Over six decades after the Brown v. Board of Education U.S. Supreme Court decision, the issue of providing equitable education continues to be relevant. In 2018, the U.S. Commission on Civil Rights released a report on funding disparities with a major finding that “the U.S. educational system is one of the most unequal in the industrialized world”. Inequities described vary and may include socioeconomic, programmatic, or those related to staffing. This presentation explores the role of language through the equity lens. It takes a closer look at how the language of adults provides insights into assumptions, beliefs, and expectations, and how those beliefs become part of institutionalized norms, operational systems, and in some cases, the normalization of failure. This interactive workshop will allow participants to reflect on the language that educators use and understand that a strong relationship exists between the language employed and underlying beliefs.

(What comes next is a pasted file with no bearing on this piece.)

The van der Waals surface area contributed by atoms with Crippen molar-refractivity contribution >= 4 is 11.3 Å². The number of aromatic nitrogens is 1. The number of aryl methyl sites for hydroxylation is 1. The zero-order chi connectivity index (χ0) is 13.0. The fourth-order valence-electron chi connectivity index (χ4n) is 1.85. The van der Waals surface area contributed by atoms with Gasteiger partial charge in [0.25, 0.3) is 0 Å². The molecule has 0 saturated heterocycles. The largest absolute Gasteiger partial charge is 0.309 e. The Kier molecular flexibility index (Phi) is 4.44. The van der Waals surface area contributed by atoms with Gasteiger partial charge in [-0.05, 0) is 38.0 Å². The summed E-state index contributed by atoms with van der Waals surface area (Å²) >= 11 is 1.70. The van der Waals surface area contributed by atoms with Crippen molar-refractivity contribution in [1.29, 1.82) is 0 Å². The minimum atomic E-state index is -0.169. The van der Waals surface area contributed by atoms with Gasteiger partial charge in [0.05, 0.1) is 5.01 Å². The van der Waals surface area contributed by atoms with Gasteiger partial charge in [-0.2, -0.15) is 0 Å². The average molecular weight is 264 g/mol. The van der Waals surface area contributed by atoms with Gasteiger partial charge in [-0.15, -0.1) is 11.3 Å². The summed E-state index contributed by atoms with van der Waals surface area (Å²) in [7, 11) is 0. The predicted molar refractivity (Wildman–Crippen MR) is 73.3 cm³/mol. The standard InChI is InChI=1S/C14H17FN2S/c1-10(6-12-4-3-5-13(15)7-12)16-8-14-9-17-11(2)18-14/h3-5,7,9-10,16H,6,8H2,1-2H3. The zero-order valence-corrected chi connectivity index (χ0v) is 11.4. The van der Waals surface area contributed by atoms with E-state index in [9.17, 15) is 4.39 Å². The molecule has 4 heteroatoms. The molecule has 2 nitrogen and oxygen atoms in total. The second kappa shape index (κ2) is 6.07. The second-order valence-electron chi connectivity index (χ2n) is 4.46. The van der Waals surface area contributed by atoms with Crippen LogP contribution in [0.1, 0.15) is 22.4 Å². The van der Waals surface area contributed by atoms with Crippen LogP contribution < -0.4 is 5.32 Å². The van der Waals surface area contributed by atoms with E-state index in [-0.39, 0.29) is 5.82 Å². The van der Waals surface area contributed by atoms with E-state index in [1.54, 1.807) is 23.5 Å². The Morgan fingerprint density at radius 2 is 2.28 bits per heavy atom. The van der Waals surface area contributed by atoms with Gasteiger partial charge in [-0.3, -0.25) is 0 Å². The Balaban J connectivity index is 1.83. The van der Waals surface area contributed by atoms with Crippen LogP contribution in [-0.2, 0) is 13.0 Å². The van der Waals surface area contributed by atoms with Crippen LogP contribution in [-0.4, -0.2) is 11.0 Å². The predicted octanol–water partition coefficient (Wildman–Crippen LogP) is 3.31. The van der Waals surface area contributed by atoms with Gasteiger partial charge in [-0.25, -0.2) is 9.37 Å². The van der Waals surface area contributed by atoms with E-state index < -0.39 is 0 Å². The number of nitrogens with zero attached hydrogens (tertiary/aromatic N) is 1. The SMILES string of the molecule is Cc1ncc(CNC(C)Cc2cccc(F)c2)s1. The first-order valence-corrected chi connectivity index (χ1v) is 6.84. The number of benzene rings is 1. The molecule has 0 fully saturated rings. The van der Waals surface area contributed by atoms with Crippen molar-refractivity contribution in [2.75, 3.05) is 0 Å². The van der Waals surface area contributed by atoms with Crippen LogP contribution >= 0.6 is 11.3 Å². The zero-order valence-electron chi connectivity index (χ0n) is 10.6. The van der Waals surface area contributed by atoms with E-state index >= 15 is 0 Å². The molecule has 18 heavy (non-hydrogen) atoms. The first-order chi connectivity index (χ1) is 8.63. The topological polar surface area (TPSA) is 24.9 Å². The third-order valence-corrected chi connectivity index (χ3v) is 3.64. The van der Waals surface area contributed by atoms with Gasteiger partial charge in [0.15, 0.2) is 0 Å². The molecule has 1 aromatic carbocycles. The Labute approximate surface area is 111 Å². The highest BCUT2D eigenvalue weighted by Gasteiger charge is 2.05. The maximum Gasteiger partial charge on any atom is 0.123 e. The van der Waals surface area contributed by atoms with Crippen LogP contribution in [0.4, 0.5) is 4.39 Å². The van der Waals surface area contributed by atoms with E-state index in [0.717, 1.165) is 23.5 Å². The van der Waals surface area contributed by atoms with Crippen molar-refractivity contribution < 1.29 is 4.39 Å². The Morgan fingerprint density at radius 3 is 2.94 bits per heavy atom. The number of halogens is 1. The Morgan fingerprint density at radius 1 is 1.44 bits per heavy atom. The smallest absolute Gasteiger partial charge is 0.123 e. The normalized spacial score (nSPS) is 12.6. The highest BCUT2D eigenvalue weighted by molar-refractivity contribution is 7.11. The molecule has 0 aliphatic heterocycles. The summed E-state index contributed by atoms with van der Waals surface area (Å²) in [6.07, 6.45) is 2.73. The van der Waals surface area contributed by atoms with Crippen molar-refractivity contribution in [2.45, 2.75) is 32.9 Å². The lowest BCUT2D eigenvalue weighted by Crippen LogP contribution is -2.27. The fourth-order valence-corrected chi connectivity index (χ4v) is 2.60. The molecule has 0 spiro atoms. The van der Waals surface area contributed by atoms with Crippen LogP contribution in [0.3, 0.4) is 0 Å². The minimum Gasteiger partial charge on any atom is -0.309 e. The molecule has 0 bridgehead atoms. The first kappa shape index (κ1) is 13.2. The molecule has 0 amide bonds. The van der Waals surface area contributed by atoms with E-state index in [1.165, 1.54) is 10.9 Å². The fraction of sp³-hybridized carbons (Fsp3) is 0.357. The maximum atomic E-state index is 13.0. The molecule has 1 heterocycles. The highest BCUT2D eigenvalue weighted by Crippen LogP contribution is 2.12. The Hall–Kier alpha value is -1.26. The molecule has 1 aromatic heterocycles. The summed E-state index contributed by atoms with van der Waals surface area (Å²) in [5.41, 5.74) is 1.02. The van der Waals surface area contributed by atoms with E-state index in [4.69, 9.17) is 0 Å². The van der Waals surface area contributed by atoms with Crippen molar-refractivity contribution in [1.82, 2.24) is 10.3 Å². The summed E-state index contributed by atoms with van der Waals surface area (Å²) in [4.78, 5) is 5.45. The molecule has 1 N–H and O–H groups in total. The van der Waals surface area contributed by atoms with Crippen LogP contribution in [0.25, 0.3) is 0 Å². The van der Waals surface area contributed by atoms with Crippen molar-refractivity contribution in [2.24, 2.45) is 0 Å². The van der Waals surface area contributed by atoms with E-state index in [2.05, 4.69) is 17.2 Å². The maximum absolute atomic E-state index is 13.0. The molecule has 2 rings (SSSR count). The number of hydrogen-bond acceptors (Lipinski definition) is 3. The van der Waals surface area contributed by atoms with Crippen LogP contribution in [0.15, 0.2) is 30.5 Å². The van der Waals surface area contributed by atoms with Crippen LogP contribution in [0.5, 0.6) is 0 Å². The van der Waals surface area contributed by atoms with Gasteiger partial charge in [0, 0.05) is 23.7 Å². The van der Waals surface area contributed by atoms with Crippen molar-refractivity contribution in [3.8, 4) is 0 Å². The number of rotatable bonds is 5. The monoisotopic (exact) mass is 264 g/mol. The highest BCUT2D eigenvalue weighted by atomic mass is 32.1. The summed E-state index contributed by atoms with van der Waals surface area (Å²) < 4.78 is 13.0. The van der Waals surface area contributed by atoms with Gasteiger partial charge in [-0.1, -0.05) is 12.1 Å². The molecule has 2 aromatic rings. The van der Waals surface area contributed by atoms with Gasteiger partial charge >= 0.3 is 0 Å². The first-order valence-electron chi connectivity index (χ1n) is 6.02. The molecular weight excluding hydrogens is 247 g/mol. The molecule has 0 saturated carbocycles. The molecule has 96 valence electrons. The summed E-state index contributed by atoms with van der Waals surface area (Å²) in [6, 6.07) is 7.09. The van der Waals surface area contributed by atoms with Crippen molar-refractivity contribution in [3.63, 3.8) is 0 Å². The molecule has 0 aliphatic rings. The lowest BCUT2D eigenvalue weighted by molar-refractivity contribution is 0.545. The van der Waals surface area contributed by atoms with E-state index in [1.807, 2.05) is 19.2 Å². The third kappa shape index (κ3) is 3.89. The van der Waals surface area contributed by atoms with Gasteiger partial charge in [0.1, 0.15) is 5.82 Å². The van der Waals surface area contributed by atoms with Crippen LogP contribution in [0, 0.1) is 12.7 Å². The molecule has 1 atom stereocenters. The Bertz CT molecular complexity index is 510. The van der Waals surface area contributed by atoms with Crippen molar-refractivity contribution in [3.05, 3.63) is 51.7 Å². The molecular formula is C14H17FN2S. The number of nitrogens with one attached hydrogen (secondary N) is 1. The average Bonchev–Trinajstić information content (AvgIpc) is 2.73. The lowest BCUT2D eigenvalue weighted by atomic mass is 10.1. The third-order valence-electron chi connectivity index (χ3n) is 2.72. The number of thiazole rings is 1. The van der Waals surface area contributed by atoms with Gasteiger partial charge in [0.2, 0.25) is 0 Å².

Monica Bracho-Handyside, Ph.D. is an adjunct faculty member at Trinity Washington University. Dr. Handyside has taught graduate level courses in Linguistics, Foundations of ESL, Second Language Acquisition. Dr. Handyside advocates for Title I Children and families, English Language Learners and students experiencing homelessness. Dr. Handyside is a translator and the author of the book "Metacognition Matters.
Sheila Jackson, Ed.D is the Director, Department of Family and School Partnerships and Community Outreach in Prince George's County Public Schools in Maryland.